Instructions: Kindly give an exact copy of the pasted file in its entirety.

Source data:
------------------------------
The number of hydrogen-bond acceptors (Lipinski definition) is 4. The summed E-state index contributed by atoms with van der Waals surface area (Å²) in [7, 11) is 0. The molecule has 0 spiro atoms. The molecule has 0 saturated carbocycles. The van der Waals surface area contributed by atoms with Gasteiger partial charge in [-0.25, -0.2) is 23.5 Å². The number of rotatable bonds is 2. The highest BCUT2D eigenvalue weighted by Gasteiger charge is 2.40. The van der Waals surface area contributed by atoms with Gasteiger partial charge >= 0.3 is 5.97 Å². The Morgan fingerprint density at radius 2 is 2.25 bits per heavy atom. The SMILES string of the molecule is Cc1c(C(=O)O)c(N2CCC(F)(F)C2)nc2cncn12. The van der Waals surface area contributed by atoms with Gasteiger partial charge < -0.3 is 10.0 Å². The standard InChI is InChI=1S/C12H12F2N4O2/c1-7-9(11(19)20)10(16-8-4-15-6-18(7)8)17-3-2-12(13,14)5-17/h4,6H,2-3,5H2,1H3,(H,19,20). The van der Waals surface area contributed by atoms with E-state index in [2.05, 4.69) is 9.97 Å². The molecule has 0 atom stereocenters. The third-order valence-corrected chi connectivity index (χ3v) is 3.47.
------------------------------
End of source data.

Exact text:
The number of hydrogen-bond acceptors (Lipinski definition) is 4. The summed E-state index contributed by atoms with van der Waals surface area (Å²) in [7, 11) is 0. The molecule has 0 spiro atoms. The molecule has 0 saturated carbocycles. The van der Waals surface area contributed by atoms with Gasteiger partial charge in [-0.25, -0.2) is 23.5 Å². The number of rotatable bonds is 2. The highest BCUT2D eigenvalue weighted by Gasteiger charge is 2.40. The van der Waals surface area contributed by atoms with Gasteiger partial charge >= 0.3 is 5.97 Å². The Morgan fingerprint density at radius 2 is 2.25 bits per heavy atom. The SMILES string of the molecule is Cc1c(C(=O)O)c(N2CCC(F)(F)C2)nc2cncn12. The van der Waals surface area contributed by atoms with Gasteiger partial charge < -0.3 is 10.0 Å². The standard InChI is InChI=1S/C12H12F2N4O2/c1-7-9(11(19)20)10(16-8-4-15-6-18(7)8)17-3-2-12(13,14)5-17/h4,6H,2-3,5H2,1H3,(H,19,20). The van der Waals surface area contributed by atoms with E-state index in [2.05, 4.69) is 9.97 Å². The molecule has 0 atom stereocenters. The third-order valence-corrected chi connectivity index (χ3v) is 3.47.